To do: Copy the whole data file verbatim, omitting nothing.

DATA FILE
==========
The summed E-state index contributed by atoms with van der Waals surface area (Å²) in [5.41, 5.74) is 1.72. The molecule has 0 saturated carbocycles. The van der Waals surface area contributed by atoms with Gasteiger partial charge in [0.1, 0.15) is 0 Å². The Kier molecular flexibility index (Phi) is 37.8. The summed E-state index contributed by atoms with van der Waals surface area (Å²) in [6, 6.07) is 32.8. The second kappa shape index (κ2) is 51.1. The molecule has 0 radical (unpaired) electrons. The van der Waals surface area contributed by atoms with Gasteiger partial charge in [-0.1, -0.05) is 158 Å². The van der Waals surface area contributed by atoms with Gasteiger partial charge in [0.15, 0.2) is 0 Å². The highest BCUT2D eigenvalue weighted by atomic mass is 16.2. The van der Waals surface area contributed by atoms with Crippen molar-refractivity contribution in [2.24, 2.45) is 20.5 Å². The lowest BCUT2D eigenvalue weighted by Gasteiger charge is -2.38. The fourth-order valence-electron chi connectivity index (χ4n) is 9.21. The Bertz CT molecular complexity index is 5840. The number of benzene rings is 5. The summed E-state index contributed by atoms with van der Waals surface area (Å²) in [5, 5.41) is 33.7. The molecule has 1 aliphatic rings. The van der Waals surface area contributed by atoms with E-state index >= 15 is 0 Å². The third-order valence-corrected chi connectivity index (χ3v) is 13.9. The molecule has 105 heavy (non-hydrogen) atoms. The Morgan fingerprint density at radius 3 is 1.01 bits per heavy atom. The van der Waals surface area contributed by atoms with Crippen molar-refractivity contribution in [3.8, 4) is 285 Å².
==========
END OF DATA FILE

The summed E-state index contributed by atoms with van der Waals surface area (Å²) in [5.41, 5.74) is 1.72. The molecule has 0 saturated carbocycles. The van der Waals surface area contributed by atoms with Gasteiger partial charge in [0.1, 0.15) is 0 Å². The Kier molecular flexibility index (Phi) is 37.8. The summed E-state index contributed by atoms with van der Waals surface area (Å²) in [6, 6.07) is 32.8. The second kappa shape index (κ2) is 51.1. The molecule has 0 radical (unpaired) electrons. The van der Waals surface area contributed by atoms with Gasteiger partial charge in [-0.1, -0.05) is 158 Å². The van der Waals surface area contributed by atoms with Gasteiger partial charge in [0.15, 0.2) is 0 Å². The highest BCUT2D eigenvalue weighted by atomic mass is 16.2. The van der Waals surface area contributed by atoms with Crippen molar-refractivity contribution in [2.24, 2.45) is 20.5 Å². The lowest BCUT2D eigenvalue weighted by Gasteiger charge is -2.38. The fourth-order valence-electron chi connectivity index (χ4n) is 9.21. The Bertz CT molecular complexity index is 5840. The number of benzene rings is 5. The summed E-state index contributed by atoms with van der Waals surface area (Å²) in [5, 5.41) is 33.7. The molecule has 1 aliphatic rings. The van der Waals surface area contributed by atoms with E-state index >= 15 is 0 Å². The third-order valence-corrected chi connectivity index (χ3v) is 13.9. The molecule has 105 heavy (non-hydrogen) atoms. The Morgan fingerprint density at radius 3 is 1.01 bits per heavy atom. The van der Waals surface area contributed by atoms with Crippen molar-refractivity contribution in [3.8, 4) is 285 Å².